Books Should Be Free is now
Loyal Books
Free Public Domain Audiobooks & eBook Downloads
Search by: Title, Author or Keyword

The Hand of Ethelberta

Book cover
By: (1840-1928)

Ethelberta was raised in humble circumstances but became a governess and consequently, at the age of 18, married well. However, her husband died two weeks after the wedding. Her father-in-law, Lord Petherwin, died shortly afterwards. Ethelberta (now 21) lives with her mother-in-law, Lady Petherwin. In the three years that have elapsed since her marriage, Ethelberta has been treated to foreign travel and further privileges by Lady Petherwin but restricted from seeing her own family. The story follows Ethelberta's career as a famous poetess and storyteller. Meanwhile, she struggles to support her family and conceal the fact that her father is a butler. Ethelberta easily attracts four very persistent suitors but is reluctant to give her much-coveted hand. The book is written in serial form.

First Page:

This eBook was produced from the 1907 Macmillan and Co. edition by Les Bowler, St. Ives, Dorset.


"Vitae post scenia celant." Lucretius.


This somewhat frivolous narrative was produced as an interlude between stories of a more sober design, and it was given the sub title of a comedy to indicate though not quite accurately the aim of the performance. A high degree of probability was not attempted in the arrangement of the incidents, and there was expected of the reader a certain lightness of mood, which should inform him with a good natured willingness to accept the production in the spirit in which it was offered. The characters themselves, however, were meant to be consistent and human.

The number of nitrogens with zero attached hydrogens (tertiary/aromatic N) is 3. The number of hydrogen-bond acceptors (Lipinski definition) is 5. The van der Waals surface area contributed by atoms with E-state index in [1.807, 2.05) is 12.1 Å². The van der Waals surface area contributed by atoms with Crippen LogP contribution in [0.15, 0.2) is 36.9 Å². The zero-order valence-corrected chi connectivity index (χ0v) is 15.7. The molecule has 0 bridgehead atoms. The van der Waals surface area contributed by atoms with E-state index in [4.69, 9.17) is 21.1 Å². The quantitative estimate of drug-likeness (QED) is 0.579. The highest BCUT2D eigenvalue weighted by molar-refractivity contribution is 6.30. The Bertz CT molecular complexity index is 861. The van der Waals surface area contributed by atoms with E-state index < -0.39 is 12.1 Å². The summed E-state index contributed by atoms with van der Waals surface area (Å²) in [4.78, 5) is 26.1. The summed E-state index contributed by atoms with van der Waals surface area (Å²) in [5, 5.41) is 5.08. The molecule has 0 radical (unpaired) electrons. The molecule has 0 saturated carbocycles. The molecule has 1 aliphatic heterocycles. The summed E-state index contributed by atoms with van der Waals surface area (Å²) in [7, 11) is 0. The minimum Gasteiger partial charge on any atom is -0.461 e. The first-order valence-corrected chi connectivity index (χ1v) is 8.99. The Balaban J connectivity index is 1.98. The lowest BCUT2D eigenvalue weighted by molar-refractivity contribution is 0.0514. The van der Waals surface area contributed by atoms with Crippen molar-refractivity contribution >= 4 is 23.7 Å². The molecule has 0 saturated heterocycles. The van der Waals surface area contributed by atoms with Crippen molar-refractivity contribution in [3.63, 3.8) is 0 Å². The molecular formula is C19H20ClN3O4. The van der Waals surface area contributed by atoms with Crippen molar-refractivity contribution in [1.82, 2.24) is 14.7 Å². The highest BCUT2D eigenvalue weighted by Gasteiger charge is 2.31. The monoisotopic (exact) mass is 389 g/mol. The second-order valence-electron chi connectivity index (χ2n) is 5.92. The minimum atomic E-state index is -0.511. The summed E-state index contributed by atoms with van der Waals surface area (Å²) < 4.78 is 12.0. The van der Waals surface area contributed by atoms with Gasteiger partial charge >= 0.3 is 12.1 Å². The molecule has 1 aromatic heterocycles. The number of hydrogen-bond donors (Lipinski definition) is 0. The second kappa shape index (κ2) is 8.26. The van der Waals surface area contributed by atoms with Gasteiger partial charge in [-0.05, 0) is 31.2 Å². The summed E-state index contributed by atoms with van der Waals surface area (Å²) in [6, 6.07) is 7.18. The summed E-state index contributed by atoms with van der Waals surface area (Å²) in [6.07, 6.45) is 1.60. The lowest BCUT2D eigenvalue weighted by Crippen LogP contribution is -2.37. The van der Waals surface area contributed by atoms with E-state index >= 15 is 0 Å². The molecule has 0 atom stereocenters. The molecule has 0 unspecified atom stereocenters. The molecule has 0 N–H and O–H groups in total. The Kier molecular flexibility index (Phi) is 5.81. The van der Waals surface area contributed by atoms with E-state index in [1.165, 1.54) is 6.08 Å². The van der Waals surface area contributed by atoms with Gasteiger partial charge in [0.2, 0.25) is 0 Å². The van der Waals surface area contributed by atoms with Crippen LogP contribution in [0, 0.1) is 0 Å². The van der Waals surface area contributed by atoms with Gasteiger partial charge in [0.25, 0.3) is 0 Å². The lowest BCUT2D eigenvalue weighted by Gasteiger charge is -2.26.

On its first appearance the novel suffered, perhaps deservedly, for what was involved in these intentions for its quality of unexpectedness in particular that unforgivable sin in the critic's sight the immediate precursor of 'Ethelberta' having been a purely rural tale. Moreover, in its choice of medium, and line of perspective, it undertook a delicate task: to excite interest in a drama if such a dignified word may be used in the connection wherein servants were as important as, or more important than, their masters; wherein the drawing room was sketched in many cases from the point of view of the servants' hall... Continue reading book >>

Stream audiobook and download chapters

eBook Downloads
ePUB eBook
• iBooks for iPhone and iPad
• Nook
• Sony Reader
Kindle eBook
• Mobi file format for Kindle
Read eBook
• Load eBook in browser
Text File eBook
• Computers
• Windows
• Mac

Review this book

Popular Genres
More Genres
Paid Books